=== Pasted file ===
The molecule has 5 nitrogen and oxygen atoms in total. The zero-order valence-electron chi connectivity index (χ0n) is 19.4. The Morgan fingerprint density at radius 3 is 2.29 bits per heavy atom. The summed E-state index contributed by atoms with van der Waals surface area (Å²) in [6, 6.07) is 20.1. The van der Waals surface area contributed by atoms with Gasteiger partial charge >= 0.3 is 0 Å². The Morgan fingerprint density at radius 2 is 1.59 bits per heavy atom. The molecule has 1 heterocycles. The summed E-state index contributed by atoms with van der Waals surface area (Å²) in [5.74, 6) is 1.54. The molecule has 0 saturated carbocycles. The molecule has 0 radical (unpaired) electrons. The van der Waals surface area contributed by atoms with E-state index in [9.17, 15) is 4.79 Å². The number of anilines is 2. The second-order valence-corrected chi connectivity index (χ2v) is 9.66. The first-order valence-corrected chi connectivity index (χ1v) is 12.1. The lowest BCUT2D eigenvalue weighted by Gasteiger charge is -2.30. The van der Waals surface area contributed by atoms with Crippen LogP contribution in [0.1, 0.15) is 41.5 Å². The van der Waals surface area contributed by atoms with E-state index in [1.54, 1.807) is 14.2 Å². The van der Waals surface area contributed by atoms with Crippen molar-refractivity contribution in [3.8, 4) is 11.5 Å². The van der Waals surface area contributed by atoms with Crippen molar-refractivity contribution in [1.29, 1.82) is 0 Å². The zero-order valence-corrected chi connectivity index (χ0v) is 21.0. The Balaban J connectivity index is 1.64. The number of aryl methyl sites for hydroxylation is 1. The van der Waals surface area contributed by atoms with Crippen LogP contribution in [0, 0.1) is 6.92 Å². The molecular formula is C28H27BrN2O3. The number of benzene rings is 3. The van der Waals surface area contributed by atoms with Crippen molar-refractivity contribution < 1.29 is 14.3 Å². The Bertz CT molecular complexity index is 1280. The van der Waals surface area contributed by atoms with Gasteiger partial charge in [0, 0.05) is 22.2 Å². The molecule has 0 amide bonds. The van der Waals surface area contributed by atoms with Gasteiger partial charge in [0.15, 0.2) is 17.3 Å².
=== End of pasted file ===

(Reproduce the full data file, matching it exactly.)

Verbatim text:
The molecule has 5 nitrogen and oxygen atoms in total. The zero-order valence-electron chi connectivity index (χ0n) is 19.4. The Morgan fingerprint density at radius 3 is 2.29 bits per heavy atom. The summed E-state index contributed by atoms with van der Waals surface area (Å²) in [6, 6.07) is 20.1. The van der Waals surface area contributed by atoms with Gasteiger partial charge >= 0.3 is 0 Å². The Morgan fingerprint density at radius 2 is 1.59 bits per heavy atom. The molecule has 1 heterocycles. The summed E-state index contributed by atoms with van der Waals surface area (Å²) in [5.74, 6) is 1.54. The molecule has 0 saturated carbocycles. The molecule has 0 radical (unpaired) electrons. The van der Waals surface area contributed by atoms with E-state index in [9.17, 15) is 4.79 Å². The number of anilines is 2. The second-order valence-corrected chi connectivity index (χ2v) is 9.66. The first-order valence-corrected chi connectivity index (χ1v) is 12.1. The lowest BCUT2D eigenvalue weighted by Gasteiger charge is -2.30. The van der Waals surface area contributed by atoms with Crippen LogP contribution in [0.1, 0.15) is 41.5 Å². The van der Waals surface area contributed by atoms with E-state index in [1.54, 1.807) is 14.2 Å². The van der Waals surface area contributed by atoms with Crippen molar-refractivity contribution in [3.8, 4) is 11.5 Å². The van der Waals surface area contributed by atoms with Crippen molar-refractivity contribution in [1.29, 1.82) is 0 Å². The zero-order valence-corrected chi connectivity index (χ0v) is 21.0. The Balaban J connectivity index is 1.64. The number of aryl methyl sites for hydroxylation is 1. The van der Waals surface area contributed by atoms with Crippen LogP contribution in [0, 0.1) is 6.92 Å². The molecular formula is C28H27BrN2O3. The number of benzene rings is 3. The van der Waals surface area contributed by atoms with Crippen molar-refractivity contribution < 1.29 is 14.3 Å². The Bertz CT molecular complexity index is 1280. The van der Waals surface area contributed by atoms with Gasteiger partial charge in [0, 0.05) is 22.2 Å². The molecule has 0 amide bonds. The van der Waals surface area contributed by atoms with Gasteiger partial charge in [0.15, 0.2) is 17.3 Å².